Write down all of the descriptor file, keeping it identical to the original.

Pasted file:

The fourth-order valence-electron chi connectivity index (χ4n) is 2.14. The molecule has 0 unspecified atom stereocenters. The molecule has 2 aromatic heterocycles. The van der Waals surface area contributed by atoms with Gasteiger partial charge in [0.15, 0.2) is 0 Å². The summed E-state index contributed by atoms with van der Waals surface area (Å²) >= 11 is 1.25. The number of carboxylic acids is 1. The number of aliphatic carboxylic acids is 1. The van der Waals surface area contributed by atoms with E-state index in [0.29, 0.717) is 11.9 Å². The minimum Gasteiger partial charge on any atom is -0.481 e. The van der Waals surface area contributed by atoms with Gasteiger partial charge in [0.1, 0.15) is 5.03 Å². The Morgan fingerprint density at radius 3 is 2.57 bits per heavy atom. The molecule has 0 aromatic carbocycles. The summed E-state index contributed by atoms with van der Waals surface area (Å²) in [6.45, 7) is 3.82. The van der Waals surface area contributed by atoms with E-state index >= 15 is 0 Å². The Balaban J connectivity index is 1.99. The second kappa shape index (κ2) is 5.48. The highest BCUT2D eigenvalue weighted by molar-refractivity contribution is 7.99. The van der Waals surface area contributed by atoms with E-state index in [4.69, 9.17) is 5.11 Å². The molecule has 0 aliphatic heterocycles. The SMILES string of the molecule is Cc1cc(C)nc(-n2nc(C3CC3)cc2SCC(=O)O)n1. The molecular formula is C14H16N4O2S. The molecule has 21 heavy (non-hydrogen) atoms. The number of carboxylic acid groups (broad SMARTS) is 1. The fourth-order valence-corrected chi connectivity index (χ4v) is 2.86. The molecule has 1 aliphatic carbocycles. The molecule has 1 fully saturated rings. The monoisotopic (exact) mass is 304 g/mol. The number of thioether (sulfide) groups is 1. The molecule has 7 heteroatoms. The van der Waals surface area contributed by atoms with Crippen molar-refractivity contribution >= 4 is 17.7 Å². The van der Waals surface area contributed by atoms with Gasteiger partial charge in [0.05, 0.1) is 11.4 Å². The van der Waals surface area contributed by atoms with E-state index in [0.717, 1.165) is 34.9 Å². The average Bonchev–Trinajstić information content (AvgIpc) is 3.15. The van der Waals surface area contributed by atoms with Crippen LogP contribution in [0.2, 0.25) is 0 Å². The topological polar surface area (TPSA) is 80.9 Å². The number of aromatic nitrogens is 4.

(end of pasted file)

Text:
The fourth-order valence-electron chi connectivity index (χ4n) is 2.14. The molecule has 0 unspecified atom stereocenters. The molecule has 2 aromatic heterocycles. The van der Waals surface area contributed by atoms with Gasteiger partial charge in [0.15, 0.2) is 0 Å². The summed E-state index contributed by atoms with van der Waals surface area (Å²) >= 11 is 1.25. The number of carboxylic acids is 1. The number of aliphatic carboxylic acids is 1. The van der Waals surface area contributed by atoms with E-state index in [0.29, 0.717) is 11.9 Å². The minimum Gasteiger partial charge on any atom is -0.481 e. The van der Waals surface area contributed by atoms with Gasteiger partial charge in [0.1, 0.15) is 5.03 Å². The Morgan fingerprint density at radius 3 is 2.57 bits per heavy atom. The molecule has 0 aromatic carbocycles. The summed E-state index contributed by atoms with van der Waals surface area (Å²) in [6.45, 7) is 3.82. The van der Waals surface area contributed by atoms with E-state index >= 15 is 0 Å². The Balaban J connectivity index is 1.99. The second kappa shape index (κ2) is 5.48. The highest BCUT2D eigenvalue weighted by molar-refractivity contribution is 7.99. The van der Waals surface area contributed by atoms with E-state index in [4.69, 9.17) is 5.11 Å². The molecule has 0 aliphatic heterocycles. The SMILES string of the molecule is Cc1cc(C)nc(-n2nc(C3CC3)cc2SCC(=O)O)n1. The molecular formula is C14H16N4O2S. The molecule has 21 heavy (non-hydrogen) atoms. The number of carboxylic acid groups (broad SMARTS) is 1. The fourth-order valence-corrected chi connectivity index (χ4v) is 2.86. The molecule has 1 aliphatic carbocycles. The molecule has 1 fully saturated rings. The monoisotopic (exact) mass is 304 g/mol. The number of thioether (sulfide) groups is 1. The molecule has 7 heteroatoms. The van der Waals surface area contributed by atoms with Crippen molar-refractivity contribution >= 4 is 17.7 Å². The van der Waals surface area contributed by atoms with Gasteiger partial charge in [0.05, 0.1) is 11.4 Å². The van der Waals surface area contributed by atoms with E-state index in [0.717, 1.165) is 34.9 Å². The average Bonchev–Trinajstić information content (AvgIpc) is 3.15. The van der Waals surface area contributed by atoms with Crippen LogP contribution in [0.2, 0.25) is 0 Å². The topological polar surface area (TPSA) is 80.9 Å². The number of aromatic nitrogens is 4.